If Only a Wave
PARTICIPANT INC is very pleased to present Emily Roysdon, If Only a Wave. The first solo exhibition of Roysdon’s work in New York since 2011, it will feature new sculpture, photograms, screen prints, neon works, and performance.
Uncounted experience, unseen in time. If only a
wave in proximity to other waves. If only a wave that made
a texture of a surface of a top of the line. If only a wave
expressing the contour of a bottom, its bottom, the under.
If only a wave a rhythm. All potential to break. Crash. hit.
rock. wander. If only a night wave, peaking. If only a wave
never counted. Measured if a threat.
For the exhibition, Roysdon has created a new symbol for other kinds of time: a stylized motif of an upside down triangle, a row of waves lining its widest width. Broken down, built up, and reiterated throughout If Only a Wave, it forms an abstract lexicon for ways to think through – elliptically – relationships between time and queer activism, space and the body, writing and performance. Both a surface and a shape, Roysdon’s wave is manifest as clocks, photograms, and sculpture. These works are joined by a series of photogram “calendars” where a butt plug, used like a sundial in the darkroom, makes covert appearance as a light bulb. A neon constellation lights up the room with a diagram for movement.
If Only a Wave also presents Roysdon’s new text UNCOUNTED. Proposed as both poetics and practice, the writing serves as a loose framework for the exhibition as a whole, asking questions about the unseen in time – alive time, authority, trespass – and develops Roysdon’s performative philosophy “to discompose.” Throughout the exhibition, UNCOUNTED is used as a script for live performance, both planned – on February 19 – and incidental; unannounced actions will happen while PARTICIPANT is open.
Emily Roysdon (1977) is a New York and Stockholm-based artist and writer. Her working method is interdisciplinary and recent projects take the form of performance, photographic installations, printmaking, text, video, curating and collaborating. Roysdon developed the concept "ecstatic resistance" to talk about the impossible and imaginary in politics. The concept debuted with simultaneous shows at Grand Arts in Kansas City, and X Initiative in New York. She is editor and co-founder of the queer feminist journal and artist collective, LTTR. Her many collaborations include costume design for choreographers Levi Gonzalez, Vannesa Anspaugh and Faye Driscoll, as well as lyric writing for The Knife, and Brooklyn based JD Samson & MEN. Recent solo projects include new commissions from Performance Room, Tate Modern, London; If I Can't Dance, Amsterdam; PICA's T:BA festival, Visual Art Center, Austin; Art in General, New York; The Kitchen, New York; Konsthall C, Stockholm; and a Matrix commission from the Berkeley Art Museum, Berkeley. Roysdon's projects have been shown at the Museum of Modern Art, New York; the 2010 Whitney Biennial, New York; Greater New York at MoMA PS1; The Generational, New Museum, New York; Manifesta 8, Murcia and Cartagena, Spain; Museo Tamayo, Mexico City; Power Plant, Toronto; and Museo Nacional Centro de Arte Reina Sofia, Madrid. In 2012 Roysdon was a finalist for the Future Generation Art Prize exhibiting in Kiev and the Venice Biennale. Roysdon completed the Whitney Museum Independent Study Program in 2001 and an Interdisciplinary MFA at UCLA in 2006. Roysdon's work is in the public collection of the Museum of Modern Art, New York; Moderna Museet, Stockholm; and The New York Public Library's Miriam and Ira D. Wallach Division of Art, Prints and Photographs, New York.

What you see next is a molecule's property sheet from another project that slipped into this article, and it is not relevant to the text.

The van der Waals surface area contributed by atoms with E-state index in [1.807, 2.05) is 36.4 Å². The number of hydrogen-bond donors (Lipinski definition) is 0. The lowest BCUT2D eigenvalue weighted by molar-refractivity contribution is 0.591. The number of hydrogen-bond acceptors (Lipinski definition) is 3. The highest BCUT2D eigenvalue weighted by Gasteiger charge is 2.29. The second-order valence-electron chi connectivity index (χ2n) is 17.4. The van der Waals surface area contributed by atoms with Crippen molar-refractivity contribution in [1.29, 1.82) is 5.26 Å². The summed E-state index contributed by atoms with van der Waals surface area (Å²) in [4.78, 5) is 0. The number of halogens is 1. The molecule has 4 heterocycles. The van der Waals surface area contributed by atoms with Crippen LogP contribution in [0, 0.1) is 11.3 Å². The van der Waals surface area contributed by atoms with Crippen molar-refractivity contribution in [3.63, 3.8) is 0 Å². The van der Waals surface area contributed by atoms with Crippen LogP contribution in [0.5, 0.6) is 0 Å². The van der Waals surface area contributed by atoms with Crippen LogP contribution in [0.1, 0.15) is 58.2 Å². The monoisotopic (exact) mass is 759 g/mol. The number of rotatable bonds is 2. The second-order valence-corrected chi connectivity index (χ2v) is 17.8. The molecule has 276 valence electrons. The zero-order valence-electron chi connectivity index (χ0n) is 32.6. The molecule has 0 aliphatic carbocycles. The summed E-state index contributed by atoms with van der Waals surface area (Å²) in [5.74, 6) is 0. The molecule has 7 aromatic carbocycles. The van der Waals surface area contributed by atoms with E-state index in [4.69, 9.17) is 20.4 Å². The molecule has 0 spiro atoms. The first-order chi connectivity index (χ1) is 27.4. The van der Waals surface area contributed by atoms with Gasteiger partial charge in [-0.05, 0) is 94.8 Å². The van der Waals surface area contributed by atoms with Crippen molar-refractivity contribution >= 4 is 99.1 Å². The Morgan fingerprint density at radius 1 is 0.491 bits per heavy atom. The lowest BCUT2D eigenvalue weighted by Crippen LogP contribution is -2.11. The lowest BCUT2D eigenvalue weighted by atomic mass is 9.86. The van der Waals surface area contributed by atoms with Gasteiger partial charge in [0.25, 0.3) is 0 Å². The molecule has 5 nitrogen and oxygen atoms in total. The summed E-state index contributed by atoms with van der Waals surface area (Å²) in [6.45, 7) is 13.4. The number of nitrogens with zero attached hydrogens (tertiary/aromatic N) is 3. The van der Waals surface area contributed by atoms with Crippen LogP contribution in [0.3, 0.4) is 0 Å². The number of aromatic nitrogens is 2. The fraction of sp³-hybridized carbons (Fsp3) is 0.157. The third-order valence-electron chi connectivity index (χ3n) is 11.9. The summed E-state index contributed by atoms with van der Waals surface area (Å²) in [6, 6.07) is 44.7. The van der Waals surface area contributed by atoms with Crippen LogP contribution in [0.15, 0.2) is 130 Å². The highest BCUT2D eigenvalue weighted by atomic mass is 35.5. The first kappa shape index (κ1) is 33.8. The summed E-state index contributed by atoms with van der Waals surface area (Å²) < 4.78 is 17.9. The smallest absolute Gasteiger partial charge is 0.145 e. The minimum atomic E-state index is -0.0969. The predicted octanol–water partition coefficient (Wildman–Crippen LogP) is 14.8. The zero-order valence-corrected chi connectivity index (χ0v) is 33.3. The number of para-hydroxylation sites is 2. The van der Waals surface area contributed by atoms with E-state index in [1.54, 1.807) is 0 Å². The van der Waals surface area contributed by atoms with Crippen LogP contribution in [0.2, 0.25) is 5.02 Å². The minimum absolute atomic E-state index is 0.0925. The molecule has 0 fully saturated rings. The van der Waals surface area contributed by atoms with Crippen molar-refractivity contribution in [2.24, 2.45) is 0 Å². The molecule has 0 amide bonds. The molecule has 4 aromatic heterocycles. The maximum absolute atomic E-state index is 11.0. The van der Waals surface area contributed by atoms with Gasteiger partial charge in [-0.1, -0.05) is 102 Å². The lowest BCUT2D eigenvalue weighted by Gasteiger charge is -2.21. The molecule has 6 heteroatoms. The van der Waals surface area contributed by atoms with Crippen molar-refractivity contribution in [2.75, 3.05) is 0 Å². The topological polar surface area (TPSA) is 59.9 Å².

David Everitt Howe (1983) is a Red Hook, Brooklyn-based independent critic and curator. He received his B.F.A. from the Savannah College of Art and Design in 2005 and an M.A. in Modern Art from Columbia University in 2010. His recent curated performances, exhibitions and screenings include ANTIFREEZE at Abrons Arts Center (2014), for NYPAC; Julie Zando and Abigail Child at MoMA PS1 (2013) and Derek Jarman's Blue at Judson Church (2013), both for Dirty Looks, NYC; Einat Amir and Jonathan VanDyke for Performa 09 and 13, respectively; Yve Laris Cohen's Duet and Bryan Zanisnik's Every Inch a Man at Abrons Arts Center (2011); and Chancing It at 47 Canal (2011), all in New York. His writing has appeared in The Village Voice, Art Papers, Art in America, Flash Art International, Modern Painters, Paper Monument, Frieze, Kaleidoscope, Mousse, Afterall and ArtReview, where he is a contributing editor. He also maintains a blog, Baudrillard’s at Bergdorf. Howe is a Curatorial Advisor for Pioneer Works Center for Art and Innovation; Curatorial/Development Associate at PARTICIPANT INC; and a curator at NYPAC.
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